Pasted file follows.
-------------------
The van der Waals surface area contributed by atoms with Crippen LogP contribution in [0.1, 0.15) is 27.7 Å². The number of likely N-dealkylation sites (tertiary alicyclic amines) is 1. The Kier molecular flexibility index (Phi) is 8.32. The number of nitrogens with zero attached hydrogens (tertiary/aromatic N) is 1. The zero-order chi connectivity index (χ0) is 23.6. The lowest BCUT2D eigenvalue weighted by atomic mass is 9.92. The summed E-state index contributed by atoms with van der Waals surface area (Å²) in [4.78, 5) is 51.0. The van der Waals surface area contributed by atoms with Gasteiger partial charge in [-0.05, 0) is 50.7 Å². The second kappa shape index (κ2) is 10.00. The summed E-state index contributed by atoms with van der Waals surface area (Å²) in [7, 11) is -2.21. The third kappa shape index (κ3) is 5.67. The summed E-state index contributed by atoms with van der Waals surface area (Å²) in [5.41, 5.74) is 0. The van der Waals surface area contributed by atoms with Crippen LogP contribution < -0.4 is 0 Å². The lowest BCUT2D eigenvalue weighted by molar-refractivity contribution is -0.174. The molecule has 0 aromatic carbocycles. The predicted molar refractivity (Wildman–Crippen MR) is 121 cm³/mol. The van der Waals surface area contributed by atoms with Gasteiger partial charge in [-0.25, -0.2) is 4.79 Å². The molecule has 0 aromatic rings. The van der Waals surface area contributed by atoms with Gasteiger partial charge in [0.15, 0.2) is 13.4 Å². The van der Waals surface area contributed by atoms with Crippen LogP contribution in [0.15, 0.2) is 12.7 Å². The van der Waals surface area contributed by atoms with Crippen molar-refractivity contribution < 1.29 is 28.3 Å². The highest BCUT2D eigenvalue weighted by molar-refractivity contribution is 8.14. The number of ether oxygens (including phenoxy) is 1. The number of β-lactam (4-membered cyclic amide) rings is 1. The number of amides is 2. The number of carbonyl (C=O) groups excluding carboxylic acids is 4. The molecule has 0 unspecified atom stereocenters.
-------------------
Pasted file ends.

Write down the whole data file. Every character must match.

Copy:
The van der Waals surface area contributed by atoms with Crippen LogP contribution in [0.1, 0.15) is 27.7 Å². The number of likely N-dealkylation sites (tertiary alicyclic amines) is 1. The Kier molecular flexibility index (Phi) is 8.32. The number of nitrogens with zero attached hydrogens (tertiary/aromatic N) is 1. The zero-order chi connectivity index (χ0) is 23.6. The lowest BCUT2D eigenvalue weighted by atomic mass is 9.92. The summed E-state index contributed by atoms with van der Waals surface area (Å²) in [4.78, 5) is 51.0. The van der Waals surface area contributed by atoms with Gasteiger partial charge in [-0.05, 0) is 50.7 Å². The second kappa shape index (κ2) is 10.00. The summed E-state index contributed by atoms with van der Waals surface area (Å²) in [7, 11) is -2.21. The third kappa shape index (κ3) is 5.67. The summed E-state index contributed by atoms with van der Waals surface area (Å²) in [5.41, 5.74) is 0. The van der Waals surface area contributed by atoms with Crippen LogP contribution < -0.4 is 0 Å². The lowest BCUT2D eigenvalue weighted by molar-refractivity contribution is -0.174. The molecule has 0 aromatic carbocycles. The predicted molar refractivity (Wildman–Crippen MR) is 121 cm³/mol. The van der Waals surface area contributed by atoms with Gasteiger partial charge in [-0.25, -0.2) is 4.79 Å². The molecule has 0 aromatic rings. The van der Waals surface area contributed by atoms with Gasteiger partial charge in [0.15, 0.2) is 13.4 Å². The van der Waals surface area contributed by atoms with Crippen LogP contribution in [0.15, 0.2) is 12.7 Å². The van der Waals surface area contributed by atoms with Crippen molar-refractivity contribution < 1.29 is 28.3 Å². The highest BCUT2D eigenvalue weighted by molar-refractivity contribution is 8.14. The number of ether oxygens (including phenoxy) is 1. The number of β-lactam (4-membered cyclic amide) rings is 1. The number of amides is 2. The number of carbonyl (C=O) groups excluding carboxylic acids is 4. The molecule has 0 unspecified atom stereocenters.